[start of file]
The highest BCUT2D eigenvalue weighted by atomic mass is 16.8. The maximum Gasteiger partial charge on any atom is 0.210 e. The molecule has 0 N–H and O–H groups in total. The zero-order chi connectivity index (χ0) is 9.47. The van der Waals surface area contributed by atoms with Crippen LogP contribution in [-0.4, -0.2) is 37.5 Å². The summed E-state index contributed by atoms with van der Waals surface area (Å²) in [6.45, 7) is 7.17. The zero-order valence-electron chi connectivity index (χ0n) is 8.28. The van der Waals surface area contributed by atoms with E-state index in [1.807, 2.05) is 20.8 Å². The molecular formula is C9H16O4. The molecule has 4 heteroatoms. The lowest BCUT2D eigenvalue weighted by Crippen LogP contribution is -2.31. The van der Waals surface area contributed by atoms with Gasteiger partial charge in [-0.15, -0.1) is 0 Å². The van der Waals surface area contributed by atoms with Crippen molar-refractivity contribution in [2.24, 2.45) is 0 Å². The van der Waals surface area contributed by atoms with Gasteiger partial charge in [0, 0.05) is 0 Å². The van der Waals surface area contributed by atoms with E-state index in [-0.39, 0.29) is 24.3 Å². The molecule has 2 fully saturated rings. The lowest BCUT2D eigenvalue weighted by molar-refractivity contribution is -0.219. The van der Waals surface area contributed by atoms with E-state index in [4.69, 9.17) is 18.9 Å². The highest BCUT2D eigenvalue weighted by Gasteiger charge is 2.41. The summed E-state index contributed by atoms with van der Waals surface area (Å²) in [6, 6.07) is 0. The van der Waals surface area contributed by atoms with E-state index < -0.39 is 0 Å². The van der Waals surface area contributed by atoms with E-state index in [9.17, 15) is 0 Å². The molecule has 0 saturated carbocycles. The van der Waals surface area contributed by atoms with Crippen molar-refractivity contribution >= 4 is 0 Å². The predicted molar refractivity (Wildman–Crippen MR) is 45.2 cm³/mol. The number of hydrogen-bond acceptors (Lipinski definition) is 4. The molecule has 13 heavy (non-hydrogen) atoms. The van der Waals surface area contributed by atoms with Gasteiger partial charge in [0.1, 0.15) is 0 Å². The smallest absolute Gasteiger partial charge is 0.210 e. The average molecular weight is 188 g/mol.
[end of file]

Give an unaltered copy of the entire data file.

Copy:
The highest BCUT2D eigenvalue weighted by atomic mass is 16.8. The maximum Gasteiger partial charge on any atom is 0.210 e. The molecule has 0 N–H and O–H groups in total. The zero-order chi connectivity index (χ0) is 9.47. The van der Waals surface area contributed by atoms with Crippen LogP contribution in [-0.4, -0.2) is 37.5 Å². The summed E-state index contributed by atoms with van der Waals surface area (Å²) in [6.45, 7) is 7.17. The zero-order valence-electron chi connectivity index (χ0n) is 8.28. The van der Waals surface area contributed by atoms with E-state index in [1.807, 2.05) is 20.8 Å². The molecular formula is C9H16O4. The molecule has 4 heteroatoms. The lowest BCUT2D eigenvalue weighted by Crippen LogP contribution is -2.31. The van der Waals surface area contributed by atoms with Gasteiger partial charge in [-0.15, -0.1) is 0 Å². The van der Waals surface area contributed by atoms with Crippen molar-refractivity contribution in [2.24, 2.45) is 0 Å². The van der Waals surface area contributed by atoms with Gasteiger partial charge in [0, 0.05) is 0 Å². The van der Waals surface area contributed by atoms with E-state index in [-0.39, 0.29) is 24.3 Å². The molecule has 2 fully saturated rings. The lowest BCUT2D eigenvalue weighted by molar-refractivity contribution is -0.219. The van der Waals surface area contributed by atoms with E-state index in [4.69, 9.17) is 18.9 Å². The highest BCUT2D eigenvalue weighted by Gasteiger charge is 2.41. The summed E-state index contributed by atoms with van der Waals surface area (Å²) in [6, 6.07) is 0. The van der Waals surface area contributed by atoms with E-state index < -0.39 is 0 Å². The van der Waals surface area contributed by atoms with E-state index in [9.17, 15) is 0 Å². The molecule has 0 saturated carbocycles. The van der Waals surface area contributed by atoms with Crippen molar-refractivity contribution >= 4 is 0 Å². The predicted molar refractivity (Wildman–Crippen MR) is 45.2 cm³/mol. The number of hydrogen-bond acceptors (Lipinski definition) is 4. The molecule has 13 heavy (non-hydrogen) atoms. The van der Waals surface area contributed by atoms with Gasteiger partial charge in [0.1, 0.15) is 0 Å². The smallest absolute Gasteiger partial charge is 0.210 e. The average molecular weight is 188 g/mol.